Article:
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M ASSACHUSETTS I NSTITUTE OF T ECHNOLOGY 15.053 – Optimization Methods in Management Science (Spring 2007) Recitation 5, March 8 th and March 9 th , 2007 Problem 1: Taking the Dual Let the following LP be the primal. Convert it into the dual (Use the SOB rule). 12 4 34 3 4 1234 3 4 Maximize 2 3 7 s.t. 3 2 2 5 2 2 4 4 2 5 3 3 , 0, uris, 0 xx x x x xxxx x x +− −+ −≤ ++ − = ++−≥ ≥≤ Problem 2: Duality Facts: Short Answer &True/False Part A: If a constraint of the primal problem is NOT tight (binding) at the optimal solution, then the corresponding dual variable (shadow price) is zero. Part B: If a constraint in the dual variable is binding, then the corresponding primal variable is 0. Part C: If a primal variable is 0, what does it say about the dual problem? Part D: The dual of the dual always has an objective function that is greater than the dual. Part E: If a LP is feasible, then so is it dual and the optimal costs are equal. Part F: Given a maximization primal problem every dual simplex pivot increases the value of the dual problem’s objective function.
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Part G: If the dual is unique then the primal BFS is not degenerate. Part H: If the dual is degenerate than the primal has multiple optimal solutions. Part I: The dual simplex method is particularly useful given a dual feasible solution to the original problem and a new cost vector c. Part J: Solving the dual allows us to derive the upper bound on the primal LP. Problem 3 – Connecting Excel Output, Calculations and Graphical Analysis Gemstone Tool company produces wrenches and pliers. They are both made from steel, and the process involves molding on a molding machine, and assembling on an assembly machine. The amount of steel used and the daily availability of steel are shown in the following table. The next two lines contain the machine requirements for each product as well as the availability of machine time. The final two lines contain the daily demand and their per unit contribution to earnings. Wrenches Pliers Availability Steel (lbs.) 1.5 1.0 27,000 lbs./day Molding Machine (hrs) 1.0 1.0 21,000 hours /day Assembly Machine (hrs) .3 0.5 9,000 hours / day Demand Limit (tools/day) 15,000 16,000 Contribution to earnings ($/1000 units) $130 $100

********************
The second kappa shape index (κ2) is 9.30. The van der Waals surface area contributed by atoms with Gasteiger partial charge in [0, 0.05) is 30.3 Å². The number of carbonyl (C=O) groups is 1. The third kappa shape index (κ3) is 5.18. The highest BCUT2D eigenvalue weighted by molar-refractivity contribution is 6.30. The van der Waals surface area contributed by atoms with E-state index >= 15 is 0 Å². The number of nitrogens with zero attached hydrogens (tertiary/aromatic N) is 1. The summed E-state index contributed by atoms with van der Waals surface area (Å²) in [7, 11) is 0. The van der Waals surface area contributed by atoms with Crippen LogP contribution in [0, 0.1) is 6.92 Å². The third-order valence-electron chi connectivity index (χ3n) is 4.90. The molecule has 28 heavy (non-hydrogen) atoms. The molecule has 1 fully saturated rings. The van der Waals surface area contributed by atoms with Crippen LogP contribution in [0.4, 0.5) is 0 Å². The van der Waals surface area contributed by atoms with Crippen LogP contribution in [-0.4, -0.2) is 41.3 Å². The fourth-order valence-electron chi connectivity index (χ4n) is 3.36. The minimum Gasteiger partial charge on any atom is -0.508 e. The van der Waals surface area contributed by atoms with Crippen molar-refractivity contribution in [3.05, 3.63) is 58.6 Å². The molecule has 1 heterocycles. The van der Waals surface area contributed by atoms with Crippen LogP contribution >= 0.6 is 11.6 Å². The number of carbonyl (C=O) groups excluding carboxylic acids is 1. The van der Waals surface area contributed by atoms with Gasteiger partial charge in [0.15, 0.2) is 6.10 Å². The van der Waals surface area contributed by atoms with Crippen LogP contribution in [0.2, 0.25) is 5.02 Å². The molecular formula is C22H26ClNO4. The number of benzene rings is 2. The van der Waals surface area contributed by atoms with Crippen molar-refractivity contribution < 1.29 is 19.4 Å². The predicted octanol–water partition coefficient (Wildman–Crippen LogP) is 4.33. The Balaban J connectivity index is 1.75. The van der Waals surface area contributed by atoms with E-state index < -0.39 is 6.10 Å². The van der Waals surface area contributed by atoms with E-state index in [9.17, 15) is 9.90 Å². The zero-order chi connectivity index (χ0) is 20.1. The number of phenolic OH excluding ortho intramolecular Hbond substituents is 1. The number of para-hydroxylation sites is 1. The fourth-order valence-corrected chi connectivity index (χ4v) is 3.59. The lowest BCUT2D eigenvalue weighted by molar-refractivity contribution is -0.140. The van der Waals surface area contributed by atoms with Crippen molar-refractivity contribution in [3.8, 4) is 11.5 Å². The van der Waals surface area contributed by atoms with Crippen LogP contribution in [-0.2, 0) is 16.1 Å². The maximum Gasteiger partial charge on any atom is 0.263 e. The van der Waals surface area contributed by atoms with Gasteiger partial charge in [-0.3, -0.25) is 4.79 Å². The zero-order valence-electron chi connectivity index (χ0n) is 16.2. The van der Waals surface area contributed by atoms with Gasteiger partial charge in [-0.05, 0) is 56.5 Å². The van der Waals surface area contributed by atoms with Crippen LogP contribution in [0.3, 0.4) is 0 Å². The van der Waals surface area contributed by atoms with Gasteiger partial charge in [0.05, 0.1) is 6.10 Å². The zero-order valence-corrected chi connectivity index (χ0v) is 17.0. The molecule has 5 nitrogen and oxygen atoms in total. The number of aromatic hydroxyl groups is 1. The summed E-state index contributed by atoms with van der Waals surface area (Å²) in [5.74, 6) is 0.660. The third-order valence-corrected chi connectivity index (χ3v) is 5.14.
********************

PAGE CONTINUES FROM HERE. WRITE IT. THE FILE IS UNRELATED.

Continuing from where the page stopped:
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This note was uploaded on 01/18/2012 for the course MGMT 15.053 taught by Professor Jamesorli during the Spring '07 term at MIT.

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